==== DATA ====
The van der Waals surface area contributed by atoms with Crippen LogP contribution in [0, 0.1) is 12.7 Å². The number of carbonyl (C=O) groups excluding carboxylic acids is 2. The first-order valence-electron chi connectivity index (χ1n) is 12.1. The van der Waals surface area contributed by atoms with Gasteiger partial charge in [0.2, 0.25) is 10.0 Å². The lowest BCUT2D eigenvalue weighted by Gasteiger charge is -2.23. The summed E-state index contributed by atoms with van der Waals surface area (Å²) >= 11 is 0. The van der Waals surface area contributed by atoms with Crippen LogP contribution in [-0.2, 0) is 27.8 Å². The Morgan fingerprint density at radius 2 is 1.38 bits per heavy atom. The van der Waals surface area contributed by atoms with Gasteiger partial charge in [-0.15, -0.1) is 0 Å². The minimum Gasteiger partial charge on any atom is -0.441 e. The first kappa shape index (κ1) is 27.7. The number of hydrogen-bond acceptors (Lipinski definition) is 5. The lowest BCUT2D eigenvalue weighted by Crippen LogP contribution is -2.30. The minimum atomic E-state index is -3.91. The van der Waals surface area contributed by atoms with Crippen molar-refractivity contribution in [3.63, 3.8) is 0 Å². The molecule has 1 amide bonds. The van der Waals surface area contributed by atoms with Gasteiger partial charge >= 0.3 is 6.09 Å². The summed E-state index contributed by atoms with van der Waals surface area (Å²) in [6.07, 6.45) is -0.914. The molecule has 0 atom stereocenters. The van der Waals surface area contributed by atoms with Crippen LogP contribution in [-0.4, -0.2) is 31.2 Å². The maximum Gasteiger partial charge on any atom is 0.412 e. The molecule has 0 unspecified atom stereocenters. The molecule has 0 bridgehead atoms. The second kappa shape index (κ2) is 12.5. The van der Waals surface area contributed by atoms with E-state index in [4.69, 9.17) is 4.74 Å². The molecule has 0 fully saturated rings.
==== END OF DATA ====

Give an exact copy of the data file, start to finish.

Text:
The van der Waals surface area contributed by atoms with Crippen LogP contribution in [0, 0.1) is 12.7 Å². The number of carbonyl (C=O) groups excluding carboxylic acids is 2. The first-order valence-electron chi connectivity index (χ1n) is 12.1. The van der Waals surface area contributed by atoms with Gasteiger partial charge in [0.2, 0.25) is 10.0 Å². The lowest BCUT2D eigenvalue weighted by Gasteiger charge is -2.23. The summed E-state index contributed by atoms with van der Waals surface area (Å²) >= 11 is 0. The van der Waals surface area contributed by atoms with Crippen LogP contribution in [-0.2, 0) is 27.8 Å². The Morgan fingerprint density at radius 2 is 1.38 bits per heavy atom. The van der Waals surface area contributed by atoms with Gasteiger partial charge in [-0.15, -0.1) is 0 Å². The minimum Gasteiger partial charge on any atom is -0.441 e. The first kappa shape index (κ1) is 27.7. The number of hydrogen-bond acceptors (Lipinski definition) is 5. The lowest BCUT2D eigenvalue weighted by Crippen LogP contribution is -2.30. The minimum atomic E-state index is -3.91. The van der Waals surface area contributed by atoms with Crippen molar-refractivity contribution in [3.63, 3.8) is 0 Å². The molecule has 1 amide bonds. The van der Waals surface area contributed by atoms with Gasteiger partial charge >= 0.3 is 6.09 Å². The summed E-state index contributed by atoms with van der Waals surface area (Å²) in [6.07, 6.45) is -0.914. The molecule has 0 atom stereocenters. The van der Waals surface area contributed by atoms with Crippen LogP contribution in [-0.4, -0.2) is 31.2 Å². The maximum Gasteiger partial charge on any atom is 0.412 e. The molecule has 0 unspecified atom stereocenters. The molecule has 0 bridgehead atoms. The second kappa shape index (κ2) is 12.5. The van der Waals surface area contributed by atoms with E-state index in [4.69, 9.17) is 4.74 Å². The molecule has 0 fully saturated rings.